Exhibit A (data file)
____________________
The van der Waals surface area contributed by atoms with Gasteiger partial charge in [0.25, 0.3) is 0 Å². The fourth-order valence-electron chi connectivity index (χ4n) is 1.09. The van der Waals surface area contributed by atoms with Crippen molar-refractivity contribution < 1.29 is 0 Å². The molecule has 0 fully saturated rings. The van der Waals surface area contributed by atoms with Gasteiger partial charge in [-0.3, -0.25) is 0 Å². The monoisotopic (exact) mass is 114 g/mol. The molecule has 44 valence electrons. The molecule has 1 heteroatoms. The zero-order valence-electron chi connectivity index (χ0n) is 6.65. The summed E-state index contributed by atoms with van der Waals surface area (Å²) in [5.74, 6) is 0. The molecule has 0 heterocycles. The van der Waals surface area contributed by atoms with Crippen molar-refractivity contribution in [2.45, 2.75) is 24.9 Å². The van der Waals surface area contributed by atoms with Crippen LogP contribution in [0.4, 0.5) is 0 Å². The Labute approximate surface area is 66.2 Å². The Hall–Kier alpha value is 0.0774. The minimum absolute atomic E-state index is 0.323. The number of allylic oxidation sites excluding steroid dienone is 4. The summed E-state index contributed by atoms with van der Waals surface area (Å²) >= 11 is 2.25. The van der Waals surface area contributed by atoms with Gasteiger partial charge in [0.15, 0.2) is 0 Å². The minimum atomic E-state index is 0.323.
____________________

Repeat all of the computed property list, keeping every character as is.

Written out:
The van der Waals surface area contributed by atoms with Gasteiger partial charge in [0.25, 0.3) is 0 Å². The fourth-order valence-electron chi connectivity index (χ4n) is 1.09. The van der Waals surface area contributed by atoms with Crippen molar-refractivity contribution < 1.29 is 0 Å². The molecule has 0 fully saturated rings. The van der Waals surface area contributed by atoms with Gasteiger partial charge in [-0.3, -0.25) is 0 Å². The monoisotopic (exact) mass is 114 g/mol. The molecule has 44 valence electrons. The molecule has 1 heteroatoms. The zero-order valence-electron chi connectivity index (χ0n) is 6.65. The summed E-state index contributed by atoms with van der Waals surface area (Å²) in [5.74, 6) is 0. The molecule has 0 heterocycles. The van der Waals surface area contributed by atoms with Crippen molar-refractivity contribution in [2.45, 2.75) is 24.9 Å². The van der Waals surface area contributed by atoms with Crippen LogP contribution in [0.4, 0.5) is 0 Å². The Labute approximate surface area is 66.2 Å². The Hall–Kier alpha value is 0.0774. The minimum absolute atomic E-state index is 0.323. The number of allylic oxidation sites excluding steroid dienone is 4. The summed E-state index contributed by atoms with van der Waals surface area (Å²) >= 11 is 2.25. The van der Waals surface area contributed by atoms with Gasteiger partial charge in [0.15, 0.2) is 0 Å². The minimum atomic E-state index is 0.323.